Existential Anxiety Means You’re Alive
I always found the psychoanalytic pre-disposition (and apparent zealousness) for Freudian explanations of childhood trauma as the cause of any and all psychological troubles to be somewhat unsatisfactory. Granted, such a school of thought has great merit under the right circumstances. But I had a wonderful childhood, thankfully, and the pinning of blame for adverse emotional states upon childhood trauma didn’t fit the narrative of my own life experience. I knew there had to be other explanations for those intermittent periods of angst, melancholy and despair, whether these explanations be cultural, biological or philosophical.
Recently I came to realise that the very act of existing could in and of itself induce a state of personal anxiety. After all, this is what the great existential philosophers throughout history have always espoused upon. How is one to take this finite, limited existence and fulfill one’s potential and grandiose ambitions? We are all painfully aware of how little time we have on this earth, relatively speaking, and even more aware of how inept and constrained we are as individuals with all of our inherent flaws and imperfections.
But this is what makes us human. Our beauty is inextricably linked to our imperfections.
Soren Kierkegaard observed that our anxiety could be traced to the “dizziness of our freedom”, our privileged capacity to choose from a multitude of options with almost every decision we confront on a daily basis. By definition this is a good thing, and something we should cherish and be grateful for, but it would be foolish to overlook the magnitude of the existential angst our confrontation with the consequences of our choices induces. Irrespective of your view on our scope for free will, apart from the most ardent determinist we are all likely to agree that we exercise at least a degree of autonomy over our decision making. This begs the question: how do I know what to choose?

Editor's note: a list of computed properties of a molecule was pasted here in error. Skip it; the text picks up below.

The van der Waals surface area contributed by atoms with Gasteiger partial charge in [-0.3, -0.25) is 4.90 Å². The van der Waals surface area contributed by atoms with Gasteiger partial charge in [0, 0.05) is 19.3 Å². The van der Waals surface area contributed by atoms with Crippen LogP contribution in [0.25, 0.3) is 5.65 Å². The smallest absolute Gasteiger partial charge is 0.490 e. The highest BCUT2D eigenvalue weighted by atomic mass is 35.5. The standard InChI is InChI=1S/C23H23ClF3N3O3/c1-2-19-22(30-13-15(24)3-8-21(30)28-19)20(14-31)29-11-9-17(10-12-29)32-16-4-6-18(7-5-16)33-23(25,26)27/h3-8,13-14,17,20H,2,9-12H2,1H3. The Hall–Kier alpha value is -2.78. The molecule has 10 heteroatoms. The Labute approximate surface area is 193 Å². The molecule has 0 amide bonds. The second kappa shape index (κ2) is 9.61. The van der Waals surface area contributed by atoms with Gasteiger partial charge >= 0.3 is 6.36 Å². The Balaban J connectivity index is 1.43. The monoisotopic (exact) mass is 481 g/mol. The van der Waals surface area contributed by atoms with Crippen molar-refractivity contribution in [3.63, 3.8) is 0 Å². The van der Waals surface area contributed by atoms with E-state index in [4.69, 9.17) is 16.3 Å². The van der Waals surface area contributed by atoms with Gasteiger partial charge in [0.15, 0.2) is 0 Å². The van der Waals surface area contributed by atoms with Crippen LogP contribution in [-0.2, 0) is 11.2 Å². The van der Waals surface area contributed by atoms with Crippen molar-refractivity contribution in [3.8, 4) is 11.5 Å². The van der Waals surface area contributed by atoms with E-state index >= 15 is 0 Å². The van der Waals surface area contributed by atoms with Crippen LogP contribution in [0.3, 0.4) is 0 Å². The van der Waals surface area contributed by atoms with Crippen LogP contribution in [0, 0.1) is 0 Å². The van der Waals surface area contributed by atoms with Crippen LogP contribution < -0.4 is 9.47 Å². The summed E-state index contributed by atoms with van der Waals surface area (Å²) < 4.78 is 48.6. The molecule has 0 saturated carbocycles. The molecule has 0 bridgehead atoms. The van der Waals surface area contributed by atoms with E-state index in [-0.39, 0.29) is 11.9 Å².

The problem is that we can never be furnished with enough facts or information to make a fully informed decision. We are cripplingly ignorant. Whilst we may see minor glimpses of this problem when it comes to our food selection at lunch or which Netflix series we wish to watch, matters with more far-reaching implications — such as our decisions in relation to career, spouses, friends, places to live, how to spend our days and time — almost inevitably induce serious contemplation, and sometimes inertia. The endless freedom and possibilities could well be the source of our negative feelings that come embedded with this pact of existence. How could it be any other way? We are the only known species who exist fully aware of our own mortality. We are like Gods — who also happen to be conscious of our own biological decay. As Ernest Becker noted in his iconic book ‘A Denial of Death’,
“man is literally split in two: he has an awareness of his own splendid uniqueness in that he sticks out of nature with a towering majesty, and yet he goes back into the ground a few feet in order to blindly and dumbly rot and disappear forever. It is a terrifying dilemma to be in and to have to live with.”
Yes, we can only choose one thing out of an infinite number of possibilities. And yes, we are all painfully aware of our flaws, imperfections and limitations. But as Jordan Peterson says, the possibility of life lies in actualising our potential within our given limitations. This is where meaning is to be found. If we removed our flaws, we would be removing the essence of what it means to be a human being. We like other people precisely because of their vulnerabilities. Without these things, we would not be who we are. We would be robots. Artificial intelligence. If anything, we should be glad of mortality, for it imbues each moment with a significance that only finiteness could grant. Knowing that this moment could be our last, it feels all the more special. Each time you say goodbye to a friend or loved one, it could be the last time you ever see them. That’s powerful.
Not getting to do or be everything we aspire to is perhaps the trade off we must come to terms with. As Martin Heidegger said, you have to sacrifice your youth for something. For something is better than nothing. By definition, whatever you choose is a rejection of a hundred or a thousand other options. Yet I am not of the opinion that immortality would necessarily be a good thing for the human species, precisely for the reasons outlined above. It could lead to a complacency and apathy for life.
Our limited time, and freedom to choose, is a gift. Perhaps this can be a remedial perspective to adopt as an antidote to our existential angst, the occurrence of which means that you’re alive. How wonderful.
The Ithaca Diaries